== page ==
March 25, 2007

Not my idea of a fun Saturday night

03.25.07 - Day 2 of 7 - Oh my aching head

I spent six hours in the Stanford University Hospital Emergency Room last night. At about 3:30 or so yesterday, I was struck with a horrible headache. It came out of the blue, and was excruciatingly painful. I assumed the fetal position while Matte did some research online. He found descriptions of “thunderclap headaches” and “subarachnoid hemorrhages” (SAH) and other such unpleasantries. Sure, I’ve had headaches before, but not the kind that just sort of attack like that. We decided to play it on the safe side, and went to urgent care.

The urgent care doc was a concerned because of how suddenly the headache hit. She wanted to rule out anything serious, so she sent me off to Stanford for a CT scan. There’s nothing like sitting in an ER waiting room with your skull feeling like it will explode. Across from me, a little girl cried for her mommy. In the corner, a man cursed the entire medical system. The lights were bright and dim at the same time, and things were becoming prism-y. I tried to read, but the prisms were too distracting, so I sat with my eyes closed, wishing I had earplugs.

Not too much longer after we arrived, they took me to a room. I was given a fashionable nightgown that tied in the back and a nice warm blanket. They gave me an IV of saline, and took blood and urine too. I also got hooked up to an EKG. A really cute resident came in to talk to me about my symptoms. Unfortunately, she was a she, but cute nevertheless. She was also very nice and thorough in getting my history and telling me what she had planned to figure out what was going on with my head. She said I’d have a CT scan, but sometimes a hemorrhage won’t appear on a CT, so if it showed nothing, she’d do a lumbar puncture. Lumbar puncture. Sounds so much nicer than spinal tap. Red blood cells appearing in the fluid taken from the spinal tap, would mean that there could be a hemorrhage. She also said that if the CT showed anything, I’d be admitted and possibly have surgery. I didn’t know whether to hope there was something on the CT so I could bypass the spinal tap, or not have to endure the surgery and have them stick needles into my backbone. Lovely options. But I did get some morphine, so that was nice.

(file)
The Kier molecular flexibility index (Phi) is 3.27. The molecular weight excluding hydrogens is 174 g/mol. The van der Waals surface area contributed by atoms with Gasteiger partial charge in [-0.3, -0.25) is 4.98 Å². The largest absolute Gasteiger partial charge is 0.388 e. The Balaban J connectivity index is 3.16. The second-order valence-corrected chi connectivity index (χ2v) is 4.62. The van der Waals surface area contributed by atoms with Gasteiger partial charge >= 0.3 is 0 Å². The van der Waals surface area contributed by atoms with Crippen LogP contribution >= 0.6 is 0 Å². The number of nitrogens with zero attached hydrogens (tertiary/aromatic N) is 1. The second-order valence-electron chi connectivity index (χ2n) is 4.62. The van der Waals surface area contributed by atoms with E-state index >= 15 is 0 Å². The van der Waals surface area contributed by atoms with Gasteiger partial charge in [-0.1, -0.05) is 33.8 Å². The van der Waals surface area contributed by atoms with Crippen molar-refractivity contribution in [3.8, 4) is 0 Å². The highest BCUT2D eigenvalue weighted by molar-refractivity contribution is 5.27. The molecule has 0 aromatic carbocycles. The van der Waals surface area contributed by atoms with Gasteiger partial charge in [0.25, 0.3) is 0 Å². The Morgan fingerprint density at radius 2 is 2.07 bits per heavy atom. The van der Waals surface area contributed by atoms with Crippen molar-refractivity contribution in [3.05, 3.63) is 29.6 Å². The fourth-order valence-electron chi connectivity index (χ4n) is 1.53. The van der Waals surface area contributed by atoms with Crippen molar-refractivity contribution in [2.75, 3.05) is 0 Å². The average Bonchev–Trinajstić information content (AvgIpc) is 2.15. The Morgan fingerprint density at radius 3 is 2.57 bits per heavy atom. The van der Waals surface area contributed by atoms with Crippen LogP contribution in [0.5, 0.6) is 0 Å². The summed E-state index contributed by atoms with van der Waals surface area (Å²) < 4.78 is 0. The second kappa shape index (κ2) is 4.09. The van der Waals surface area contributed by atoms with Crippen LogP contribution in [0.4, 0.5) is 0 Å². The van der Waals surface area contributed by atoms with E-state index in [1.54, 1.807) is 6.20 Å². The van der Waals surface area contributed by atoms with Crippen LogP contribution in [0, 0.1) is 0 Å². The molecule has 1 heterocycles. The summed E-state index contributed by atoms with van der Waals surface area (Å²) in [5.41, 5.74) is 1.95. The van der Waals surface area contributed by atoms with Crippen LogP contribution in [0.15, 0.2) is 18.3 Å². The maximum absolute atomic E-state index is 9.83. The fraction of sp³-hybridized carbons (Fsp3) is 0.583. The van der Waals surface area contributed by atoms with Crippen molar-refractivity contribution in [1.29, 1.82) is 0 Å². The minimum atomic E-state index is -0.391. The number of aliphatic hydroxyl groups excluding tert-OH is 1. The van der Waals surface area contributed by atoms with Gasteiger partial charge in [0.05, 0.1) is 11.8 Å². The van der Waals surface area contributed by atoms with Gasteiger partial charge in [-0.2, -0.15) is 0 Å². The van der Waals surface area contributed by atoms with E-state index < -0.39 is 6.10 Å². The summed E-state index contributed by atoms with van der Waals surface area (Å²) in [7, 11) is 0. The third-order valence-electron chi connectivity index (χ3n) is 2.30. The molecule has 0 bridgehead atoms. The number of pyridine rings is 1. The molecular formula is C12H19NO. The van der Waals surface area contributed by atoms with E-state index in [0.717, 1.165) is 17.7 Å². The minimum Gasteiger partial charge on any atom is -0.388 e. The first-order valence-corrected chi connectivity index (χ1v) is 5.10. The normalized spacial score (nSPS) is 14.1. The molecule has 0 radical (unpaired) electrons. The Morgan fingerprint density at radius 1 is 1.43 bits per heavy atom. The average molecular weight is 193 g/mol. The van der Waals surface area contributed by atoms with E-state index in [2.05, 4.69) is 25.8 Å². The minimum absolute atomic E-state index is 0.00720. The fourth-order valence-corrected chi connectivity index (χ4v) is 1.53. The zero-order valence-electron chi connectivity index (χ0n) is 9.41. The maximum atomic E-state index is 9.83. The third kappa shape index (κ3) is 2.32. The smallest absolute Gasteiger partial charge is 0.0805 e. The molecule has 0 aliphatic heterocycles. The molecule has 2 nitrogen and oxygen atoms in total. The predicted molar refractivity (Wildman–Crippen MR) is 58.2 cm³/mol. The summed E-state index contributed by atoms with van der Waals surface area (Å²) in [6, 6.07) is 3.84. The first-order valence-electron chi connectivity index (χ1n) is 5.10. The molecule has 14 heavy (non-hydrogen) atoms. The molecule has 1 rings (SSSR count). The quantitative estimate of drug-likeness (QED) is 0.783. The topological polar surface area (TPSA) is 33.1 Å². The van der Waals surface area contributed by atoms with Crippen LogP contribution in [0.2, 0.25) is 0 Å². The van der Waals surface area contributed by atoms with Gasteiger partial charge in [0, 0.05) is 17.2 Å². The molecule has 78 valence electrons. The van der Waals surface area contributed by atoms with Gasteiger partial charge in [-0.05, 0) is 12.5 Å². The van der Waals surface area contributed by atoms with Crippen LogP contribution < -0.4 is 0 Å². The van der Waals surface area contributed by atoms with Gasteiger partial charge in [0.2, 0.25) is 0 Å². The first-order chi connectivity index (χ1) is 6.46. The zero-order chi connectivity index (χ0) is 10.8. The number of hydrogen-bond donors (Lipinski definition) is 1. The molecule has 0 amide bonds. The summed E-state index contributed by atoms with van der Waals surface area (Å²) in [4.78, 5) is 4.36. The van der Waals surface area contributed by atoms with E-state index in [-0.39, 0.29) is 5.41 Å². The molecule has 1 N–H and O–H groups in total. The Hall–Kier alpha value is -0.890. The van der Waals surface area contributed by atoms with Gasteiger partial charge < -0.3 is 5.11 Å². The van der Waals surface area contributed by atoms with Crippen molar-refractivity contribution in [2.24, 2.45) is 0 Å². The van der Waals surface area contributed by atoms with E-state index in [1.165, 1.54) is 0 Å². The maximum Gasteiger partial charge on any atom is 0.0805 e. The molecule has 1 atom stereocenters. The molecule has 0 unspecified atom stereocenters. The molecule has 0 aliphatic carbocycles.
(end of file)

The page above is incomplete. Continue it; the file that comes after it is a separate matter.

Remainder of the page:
THIS is spinal tapThe CT was clear so I got to experience my first lumbar puncture. My doctor asked if I’d mind if a med student helped on the procedure. I said it was fine because how else will he learn, except by doing? That, and I was wearing my cute chonies. He tried to tap, but he couldn’t get any subcranial fluid from where he stuck me, so the resident tried. She tried numerous times. I changed positions to see if that would help. I could feel pain shooting down my leg. That meant it wasn’t in the right spot. Maybe another try would work. It didn’t. Neither did the next one. Matte was holding my hand while I shivered in discomfort. The attending came in and after he tried a few times (with additional lidocaine shots to numb the pain), he finally squeezed some juice from my back. It came out clear, a good sign. The ordeal lasted about an hour (usually they take 5-10 minutes). I know it was an hour because every 15 minutes, my blood pressure cuff would tighten. I felt it tighten 4 times during the procedure. The resident and attending both apologized for taking so long, but apparently I have a stubborn spine. Who knew?

We waited for hours for the lab results. I was starving by this point, and eventually a nice nurse brought me a turkey sandwich. The labs came back normal, so the official diagnosis was migraine. I’d never had one before, but the doctor doesn’t think that I’ll have another episode. Seems this one was brought on by my taking allergy medicine on the same day I started taking a supplement that my personal trainer recommended. I won’t be taking that supplement any longer. I’d rather have my fat cells and skip the spinal taps, thankyouverymuch.